A woman to watch


Sharon Baylay has years of experience at the very top of corporate life, but four years ago during maternity leave with her twins she took the risky step of striking out on her own as a coach and non-executive director.

Last month she was named one of the Top 100 Women to Watch by the Cranfield School of Management.

Sharon began her career at a computer hardware and software distributor in the 1980s and became a qualified IBM and Compaq trained saleswoman. In 1992 she was hired by Microsoft Corporation as their first UK Industry Marketing Manager. There she climbed the ladder to become General Manager of the Advertising and Online Division of Microsoft UK, a member of the Microsoft UK Board of Directors and won the Microsoft Chairman’s Award for sustainable innovation – creating and implementing a new business model based on search crawler technology and taking this “MSN lite” into all emerging markets. She was also an active member of numerous Government bodies for online privacy, safety and security issues such as cyberbullying.

In 2008, Sharon went on maternity leave with her first child and decided to change jobs. “I don’t like to make things easy for myself,” she laughs. “But I had been at Microsoft for a long time and had reached the limit of where I could be in terms of seniority and learning opportunities. Unless I moved to the US, I could not have progressed to a more senior role in the UK. I had stayed at Microsoft for so long because I had been able to change jobs a  lot and I was able to build a very interesting career,” she says.


She adds that maternity leave was a good opportunity to reflect about what else was possible and to reconnect with herself. “I wanted to stretch myself and do something else,” she says. Fortuitously she got a call from a headhunter after she had put the word out that she was interested in exploring possibilities. The headhunter asked her if she might be interested in the post of Director of Marketing, Communications and Audiences at the BBC. She was quite surprised to be put forward and says the fact that she was fairly relaxed about the interview because she didn’t expect to get the post probably played in her favour. “I thought this was just the first of a number of opportunities I might consider,” she says. “I was on maternity leave. I was enormous and breastfeeding and I didn’t anticipate rushing back to work.”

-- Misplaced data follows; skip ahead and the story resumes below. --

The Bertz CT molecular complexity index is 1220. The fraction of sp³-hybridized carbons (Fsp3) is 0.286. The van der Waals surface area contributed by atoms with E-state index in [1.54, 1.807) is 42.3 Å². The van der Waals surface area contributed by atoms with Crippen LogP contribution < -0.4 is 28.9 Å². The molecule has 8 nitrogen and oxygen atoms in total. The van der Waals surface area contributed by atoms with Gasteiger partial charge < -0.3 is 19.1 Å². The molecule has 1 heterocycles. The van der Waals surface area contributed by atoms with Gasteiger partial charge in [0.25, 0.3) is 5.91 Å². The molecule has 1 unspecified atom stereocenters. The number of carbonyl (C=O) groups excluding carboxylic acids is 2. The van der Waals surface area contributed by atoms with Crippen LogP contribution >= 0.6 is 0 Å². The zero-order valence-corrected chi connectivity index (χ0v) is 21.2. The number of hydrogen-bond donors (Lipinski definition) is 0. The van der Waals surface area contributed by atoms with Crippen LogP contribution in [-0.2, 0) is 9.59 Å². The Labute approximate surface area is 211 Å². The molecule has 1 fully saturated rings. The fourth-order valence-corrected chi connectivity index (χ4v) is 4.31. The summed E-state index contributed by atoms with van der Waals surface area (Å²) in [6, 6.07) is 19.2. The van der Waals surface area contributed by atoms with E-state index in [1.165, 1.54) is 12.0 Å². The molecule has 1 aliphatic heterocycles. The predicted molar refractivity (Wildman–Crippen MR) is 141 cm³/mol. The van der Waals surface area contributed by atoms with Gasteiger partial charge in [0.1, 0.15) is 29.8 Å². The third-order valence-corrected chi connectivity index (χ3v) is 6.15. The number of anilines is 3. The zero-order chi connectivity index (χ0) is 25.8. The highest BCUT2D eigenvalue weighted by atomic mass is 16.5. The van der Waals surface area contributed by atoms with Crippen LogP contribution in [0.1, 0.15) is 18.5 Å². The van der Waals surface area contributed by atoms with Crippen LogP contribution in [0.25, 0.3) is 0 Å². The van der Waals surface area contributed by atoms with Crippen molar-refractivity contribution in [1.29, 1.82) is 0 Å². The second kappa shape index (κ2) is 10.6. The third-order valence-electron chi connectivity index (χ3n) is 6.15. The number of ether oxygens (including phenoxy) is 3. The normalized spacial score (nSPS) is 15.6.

Her digital expertise and international management experience secured her the job and her husband was working close to home which meant he could be the primary carer. She also became a member of the main Board of Directors of the BBC and was Non-Executive Director on the BBC Worldwide Board and Non-Executive Director of both Freesat and Digital UK. Her role involved leading all internal and external communications, re-organising the communications and marketing teams and overseeing significant cost reductions both in staff and budget.  Some of the big issues for the board included the BBC’s move to Salford and concerns that the organisation was too top heavy with too many senior managers on high salaries.
Sharon says being on the board was similar to some of the internal boards she had been on at Microsoft. There was a lot of paperwork and learning to do, but she enjoys the strategic aspect of the role.